• Why Québec’s big bet on hydropower is bad news for the climate

    Hydro-Québec’s goal to be “the battery of North America” recently received a setback in Maine. Some 60 percent of voters in a November 2 referendum in that state decided to protect their forests and environment from the clear-cutting that would be needed to erect a massive hydroelectric corridor, but they may also have been responding to current scientific thinking that no longer sees all hydropower as “green.”

  • How to save the world (from a climate armageddon)

    To save human civilization, the US and China must dramatically reduce their CO2 emissions, while working together to persuade other major carbon-emitting nations to follow suit. That would mean setting aside their current antagonisms, however important they may seem to US and Chinese leaders today, and instead making climate survival their number one priority and policy objective. Otherwise, put simply, all is lost.

  • Fighting for transit in a world on fire

    Conditions are dire, but transit riders and workers continue to fight for change. Canadian Dimension spoke with two organizers with TTCriders about their current campaigns, organizing during the pandemic, the relationship between transit politics and climate justice, and advice for people who want to get involved in transit organizing in their own communities.

  • Noam Chomsky on the path to a livable future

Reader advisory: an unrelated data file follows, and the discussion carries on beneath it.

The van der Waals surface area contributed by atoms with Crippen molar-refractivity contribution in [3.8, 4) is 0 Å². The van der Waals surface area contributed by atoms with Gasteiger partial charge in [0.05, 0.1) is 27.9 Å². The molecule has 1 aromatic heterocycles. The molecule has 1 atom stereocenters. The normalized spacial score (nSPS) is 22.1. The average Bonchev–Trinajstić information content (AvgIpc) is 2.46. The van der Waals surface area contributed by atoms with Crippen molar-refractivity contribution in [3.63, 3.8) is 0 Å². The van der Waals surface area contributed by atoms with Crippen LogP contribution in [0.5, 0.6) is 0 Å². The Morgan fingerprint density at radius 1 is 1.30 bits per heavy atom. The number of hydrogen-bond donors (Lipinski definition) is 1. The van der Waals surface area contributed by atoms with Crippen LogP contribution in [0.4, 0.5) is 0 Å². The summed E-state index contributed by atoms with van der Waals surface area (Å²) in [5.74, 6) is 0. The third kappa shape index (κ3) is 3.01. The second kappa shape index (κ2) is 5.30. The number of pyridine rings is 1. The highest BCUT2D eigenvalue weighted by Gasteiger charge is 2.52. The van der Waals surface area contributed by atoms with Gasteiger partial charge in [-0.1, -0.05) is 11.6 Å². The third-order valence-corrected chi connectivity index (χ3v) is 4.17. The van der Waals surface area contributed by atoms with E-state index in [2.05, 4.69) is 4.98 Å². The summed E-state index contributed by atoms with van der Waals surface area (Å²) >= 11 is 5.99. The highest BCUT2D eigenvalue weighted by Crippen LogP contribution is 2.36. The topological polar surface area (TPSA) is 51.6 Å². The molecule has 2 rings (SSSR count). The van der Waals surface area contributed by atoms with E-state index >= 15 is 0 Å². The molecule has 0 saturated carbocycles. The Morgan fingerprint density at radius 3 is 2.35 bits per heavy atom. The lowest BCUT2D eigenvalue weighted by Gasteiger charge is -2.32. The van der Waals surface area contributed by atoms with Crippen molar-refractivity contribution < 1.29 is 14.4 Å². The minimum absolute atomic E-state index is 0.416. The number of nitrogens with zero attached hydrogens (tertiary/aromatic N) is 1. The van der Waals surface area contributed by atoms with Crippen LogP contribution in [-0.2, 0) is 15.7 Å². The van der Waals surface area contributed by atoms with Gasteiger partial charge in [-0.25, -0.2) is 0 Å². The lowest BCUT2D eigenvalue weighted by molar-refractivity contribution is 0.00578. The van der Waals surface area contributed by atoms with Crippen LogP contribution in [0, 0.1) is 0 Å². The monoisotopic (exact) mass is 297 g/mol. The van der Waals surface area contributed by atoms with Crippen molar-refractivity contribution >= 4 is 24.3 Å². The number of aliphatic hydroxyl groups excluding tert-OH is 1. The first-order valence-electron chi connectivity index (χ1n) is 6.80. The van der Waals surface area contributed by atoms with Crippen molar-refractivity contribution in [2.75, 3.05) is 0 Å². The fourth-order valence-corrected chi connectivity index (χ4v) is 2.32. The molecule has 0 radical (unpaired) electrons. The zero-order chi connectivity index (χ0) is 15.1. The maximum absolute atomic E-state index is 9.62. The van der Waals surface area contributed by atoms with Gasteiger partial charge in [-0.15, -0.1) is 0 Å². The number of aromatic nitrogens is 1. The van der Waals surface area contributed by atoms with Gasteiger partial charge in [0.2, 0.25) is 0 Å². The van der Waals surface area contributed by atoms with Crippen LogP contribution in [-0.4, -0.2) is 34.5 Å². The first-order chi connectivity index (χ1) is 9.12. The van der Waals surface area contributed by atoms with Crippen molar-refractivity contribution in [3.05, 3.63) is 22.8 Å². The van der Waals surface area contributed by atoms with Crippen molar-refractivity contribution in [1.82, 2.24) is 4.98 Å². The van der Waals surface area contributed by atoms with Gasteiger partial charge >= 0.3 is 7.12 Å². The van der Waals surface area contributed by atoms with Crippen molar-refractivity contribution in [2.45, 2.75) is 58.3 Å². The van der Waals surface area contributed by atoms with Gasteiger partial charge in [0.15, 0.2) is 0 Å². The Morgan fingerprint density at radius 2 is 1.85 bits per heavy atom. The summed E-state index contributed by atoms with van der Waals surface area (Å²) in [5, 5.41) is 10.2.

For the past several decades, Noam Chomsky has been one of the most forceful and persuasive voices confronting injustice, inequity, and the threat posed by human-caused climate chaos. Stan Cox was eager to know Chomsky’s views on the roots of our current dire predicament and on humanity’s prospects for emerging from this crisis into a livable future. The text here is an abridged version of a conversation they had on October 1, 2021.

  • Climate change viewed from the attic of the world

    From 1962 to 2006 the glaciers of the Himalaya appear to have lost more than a fifth of their ice. They did not all shrink at the same rate. In fact, some glaciers haven’t shrunk at all, but measurements of the overall trend in the Sikkim-Nepal region put the average loss at seven inches of depth every year across the whole extent of ice. And, of course, the melting continues.

  • Is a Cold War still possible in an overheating world?

    One way or another, however, we can be reasonably certain of one thing: as the term makes all too clear, the old Cold War format for military policy no longer holds, not on such an overheating planet. As a result, expect Chinese soldiers to be spending far more time filling sandbags to defend their country’s coastline from rising seas in 2049 than manning weaponry to fight American soldiers.

  • Electoral politics can’t solve climate change

    Climate change isn’t a technical problem, it’s a power imbalance problem. And polite participation in electoral politics—perform your civic duty then return to a quiet life of economic production—has never successfully challenged power before. We shouldn’t expect it to be able to now. Instead, we need to draw our lessons from major social breakthroughs of the past.

  • On the brink: the scenario the IPCC isn’t modelling

    The IPCC report bases itself on the physical laws of the climate system to tell us that we are on the brink of the abyss, on the verge of irreversibly tipping over into an unimaginable cataclysm; on the other hand, it objectifies and trivializes the political-technological headlong rush by which capitalism is once again trying to postpone the irreconcilable antagonism between its logic of unlimited profit accumulation and the limits of the planet.